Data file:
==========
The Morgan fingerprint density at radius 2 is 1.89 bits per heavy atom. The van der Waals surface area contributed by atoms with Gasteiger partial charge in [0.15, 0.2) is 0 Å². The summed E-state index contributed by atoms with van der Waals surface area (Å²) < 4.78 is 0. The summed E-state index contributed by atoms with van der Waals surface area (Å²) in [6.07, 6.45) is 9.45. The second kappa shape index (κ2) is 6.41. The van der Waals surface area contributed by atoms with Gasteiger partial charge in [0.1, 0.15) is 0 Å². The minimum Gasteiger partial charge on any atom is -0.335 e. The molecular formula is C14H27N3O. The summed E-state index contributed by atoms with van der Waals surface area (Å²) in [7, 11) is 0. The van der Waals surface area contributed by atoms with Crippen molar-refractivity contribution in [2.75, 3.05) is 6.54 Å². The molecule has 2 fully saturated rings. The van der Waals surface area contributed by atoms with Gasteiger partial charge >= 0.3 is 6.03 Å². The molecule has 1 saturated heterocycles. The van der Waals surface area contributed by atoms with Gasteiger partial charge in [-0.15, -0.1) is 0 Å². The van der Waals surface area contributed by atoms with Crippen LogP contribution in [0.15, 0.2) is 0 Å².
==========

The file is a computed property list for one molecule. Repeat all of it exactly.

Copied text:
The Morgan fingerprint density at radius 2 is 1.89 bits per heavy atom. The van der Waals surface area contributed by atoms with Gasteiger partial charge in [0.15, 0.2) is 0 Å². The summed E-state index contributed by atoms with van der Waals surface area (Å²) < 4.78 is 0. The summed E-state index contributed by atoms with van der Waals surface area (Å²) in [6.07, 6.45) is 9.45. The second kappa shape index (κ2) is 6.41. The van der Waals surface area contributed by atoms with Gasteiger partial charge in [0.1, 0.15) is 0 Å². The minimum Gasteiger partial charge on any atom is -0.335 e. The molecular formula is C14H27N3O. The summed E-state index contributed by atoms with van der Waals surface area (Å²) in [7, 11) is 0. The van der Waals surface area contributed by atoms with Crippen molar-refractivity contribution in [2.75, 3.05) is 6.54 Å². The molecule has 2 fully saturated rings. The van der Waals surface area contributed by atoms with Gasteiger partial charge >= 0.3 is 6.03 Å². The molecule has 1 saturated heterocycles. The van der Waals surface area contributed by atoms with Gasteiger partial charge in [-0.15, -0.1) is 0 Å². The van der Waals surface area contributed by atoms with Crippen LogP contribution in [0.15, 0.2) is 0 Å².